Results

A total of 64 patients were enrolled in our study, 4 cases were excluded due to irregularities in follow up. In Group A (TCPC graft), 24 patients underwent modified radical mastoidectomy and 6 patients underwent excision of postero -superior retraction pocket whereas in Group B (Temporalis fascia graft) 25 patients underwent modified radical mastoidectomy and 5 excision of postero- superior retraction pocket. The average age of patients in TCPC group was 23.21 years where as in temporalis fascia group it was 23.93 years. In Group A there were 18(60 %) male patients and 12 (40 %) female patients (male to female ratio was 1.5:1) whereas in Group B there were 16 (53.3 %) male and 14 (46.7 %) female (male to female ratio was 1.1:1).

Among the 30 patients in Group A, graft uptake was seen in twenty seven patient (90 %). In Group B among 30 patients, 28 patients (93.3 %) had graft uptake (Table 1). Out of 60 patients, 11 patients had excision of postero-superior retraction pocket. Six patients from Group A and 5 from Group B. All 6 patients with TCPC grafting had graft uptake in postoperative period. None of the patient had postoperative graft failure or retraction. In Group B 5 patients underwent Temporalis fascia grafting. Though all of them had graft uptake but 2 patients had graft retraction. Although our study showed better graft uptake using temporalis fascia graft (Table 1), no statistical difference in the graft uptake was seen between these two groups (p = 0.433).
Table 1

Graft uptake in patients with TCPC graft (GROUP A) and temporalis fascia (GROUP B)

Type of Graft

Total no of cases

Uptake

Failure

TCPC Graft (GROUP A)

30

27 (90 %)

3 (10 %)

Temporalis fascia graft - GROUP B

30

28 (93.3 %)

2 (6.7 %)

Fischer’s Test p = 0.433

Discussion

The objective of this study was to assess, analyze and compare the results of graft uptake between TCPC graft and temporalis fascia graft in patients undergoing surgery for COM squamous type following either modified radical mastoidectomy or excision of postero-superior retraction pocket. Temporalis fascia graft is thin and soft so it cannot resist retraction in cases of negative middle ear pressure. It also has a tendency to shrink after final positioning in the middle ear. Various authors claim that cartilage graft is a better grafting material than temporalis fascia graft. [6, 7] Tragal cartilage perichondrium composite graft used in this study has advantage over other graft types because it has both soft and rigid components and is also malleable and tense.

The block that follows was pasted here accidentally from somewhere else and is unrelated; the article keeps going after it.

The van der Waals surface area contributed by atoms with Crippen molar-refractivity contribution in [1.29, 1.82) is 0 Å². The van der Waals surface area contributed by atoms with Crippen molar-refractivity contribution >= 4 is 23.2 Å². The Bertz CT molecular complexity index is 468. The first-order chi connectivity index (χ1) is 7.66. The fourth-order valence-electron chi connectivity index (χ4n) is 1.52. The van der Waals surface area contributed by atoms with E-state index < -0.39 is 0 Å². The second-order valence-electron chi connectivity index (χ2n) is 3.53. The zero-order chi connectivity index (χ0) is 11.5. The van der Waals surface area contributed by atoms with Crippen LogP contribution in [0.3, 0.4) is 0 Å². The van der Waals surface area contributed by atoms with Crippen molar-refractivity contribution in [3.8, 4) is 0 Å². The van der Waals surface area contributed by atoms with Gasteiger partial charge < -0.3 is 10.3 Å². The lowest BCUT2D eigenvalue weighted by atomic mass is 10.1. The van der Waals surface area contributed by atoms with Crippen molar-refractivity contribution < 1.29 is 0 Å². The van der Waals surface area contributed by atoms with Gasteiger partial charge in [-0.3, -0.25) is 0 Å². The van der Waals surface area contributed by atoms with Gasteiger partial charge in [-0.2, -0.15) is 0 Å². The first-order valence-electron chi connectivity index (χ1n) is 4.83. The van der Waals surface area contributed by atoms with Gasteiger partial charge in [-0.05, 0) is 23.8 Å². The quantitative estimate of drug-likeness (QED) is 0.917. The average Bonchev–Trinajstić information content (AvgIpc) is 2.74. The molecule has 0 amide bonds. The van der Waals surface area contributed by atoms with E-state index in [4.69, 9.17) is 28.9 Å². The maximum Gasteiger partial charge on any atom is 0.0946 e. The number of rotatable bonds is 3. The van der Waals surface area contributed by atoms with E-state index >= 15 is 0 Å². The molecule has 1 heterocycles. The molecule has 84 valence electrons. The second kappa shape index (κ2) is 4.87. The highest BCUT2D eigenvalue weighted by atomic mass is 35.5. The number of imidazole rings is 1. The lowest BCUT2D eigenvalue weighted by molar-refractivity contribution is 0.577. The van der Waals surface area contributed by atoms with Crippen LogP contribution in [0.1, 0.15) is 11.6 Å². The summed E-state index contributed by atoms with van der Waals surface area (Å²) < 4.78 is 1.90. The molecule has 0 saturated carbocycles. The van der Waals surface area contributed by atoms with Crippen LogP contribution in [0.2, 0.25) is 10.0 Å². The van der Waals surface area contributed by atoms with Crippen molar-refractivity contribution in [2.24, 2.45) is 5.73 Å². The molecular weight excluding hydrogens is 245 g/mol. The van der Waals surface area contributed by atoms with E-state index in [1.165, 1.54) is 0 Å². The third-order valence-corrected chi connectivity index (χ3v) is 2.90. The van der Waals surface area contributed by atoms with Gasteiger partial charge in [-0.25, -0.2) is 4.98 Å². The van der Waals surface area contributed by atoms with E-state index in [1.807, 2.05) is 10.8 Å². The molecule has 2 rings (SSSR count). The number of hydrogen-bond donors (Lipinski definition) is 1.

There are many studies where TCPC graft has been compared to temporalis fascia graft in myringoplasty. However, there are very few studies that have compared TCPC graft with temporalis fascia graft in modified radical mastoidectomy. In our study 30 patients underwent TCPC graft. In 27 patients there was successful graft uptake (90 %) while 3 patients had graft failure (10 %). Thirty (30 %) patients underwent temporalis fascia graft. In 28 patients there was successful graft uptake (93.3 %), while there were 2 patients with graft failure (6.7 %).

Mansour et al [8] in 2006 reported a success rate of 100 % with TCPC graft. In his study tympanoplasty with canal up mastoidectomy was performed in 10 patients and ossiculoplasty was performed in 8 patients using the TCPC graft. In our study all 6 patients with PSRP who had undergone TCPC had graft uptake (100 %) and there was no retraction. This is comparable to the results of Mansour et al. The other 5 patients who had temporalis fascia grafting, though there was no graft failure, however retraction (Grade I and II) was seen in 2 cases.

Poe et al reported success of 100 % in 39 patients with TCPC graft in excision of postero-superior retraction pocket. A Tragal cartilage-perichondrium graft, used to reduce recurrent retraction pockets, was placed in posterior-superior quadrant of the tympanic membrane. Temporalis fascia graft was associated with recurrence of retraction at levels varying from 5 to 25 %. This led to failure and subsequent perforations [7]. Similarly Xiao-wei [9] et al conducted a study in 102 patients who had undergone tympanoplasty or tympanomastoidectomy . Seventy-four patients (72.16 %) had tragal cartilage-perichondrium composite graft and 27 patients (27.39 %) had conchal cartilage-perichondrium composite graft. Graft uptake was seen in all patients. Kazikdas et al also achieved 95.7 % graft uptake rate in 22 patients using TCPC graft and 75 % graft uptake in 21 patients with temporalis fascia (p = 0.059) [10]. Dornhoffer et al found 95 % success rate with TCPC graft and 90 % with temporalis fascia [11].The TCPC grafting technique was found to have higher success rate ( varying from 95 % to 100 %) as compared to temporalis fascia grafts in various tympanoplasty techniques. [12, 13] However Vaidya et al [14] compared 50 patients each who underwent various types of tympanoplasty for eardrum perforation with chronic otitis media using temporalis and cartilage grafts and found TM closure in 100 % of the patients in conchal cartilage group but only in 84 % in the temporalis fascia graft group. They had included twenty-five patients with atticoantral disease, 11 of whom had temporalis fascia grafts and 14 patients had conchal cartilage grafts but however they have not separately mentioned whether the graft failure in the fascia group included those with chronic otitis media - squamous type or not making comparison with ours difficult.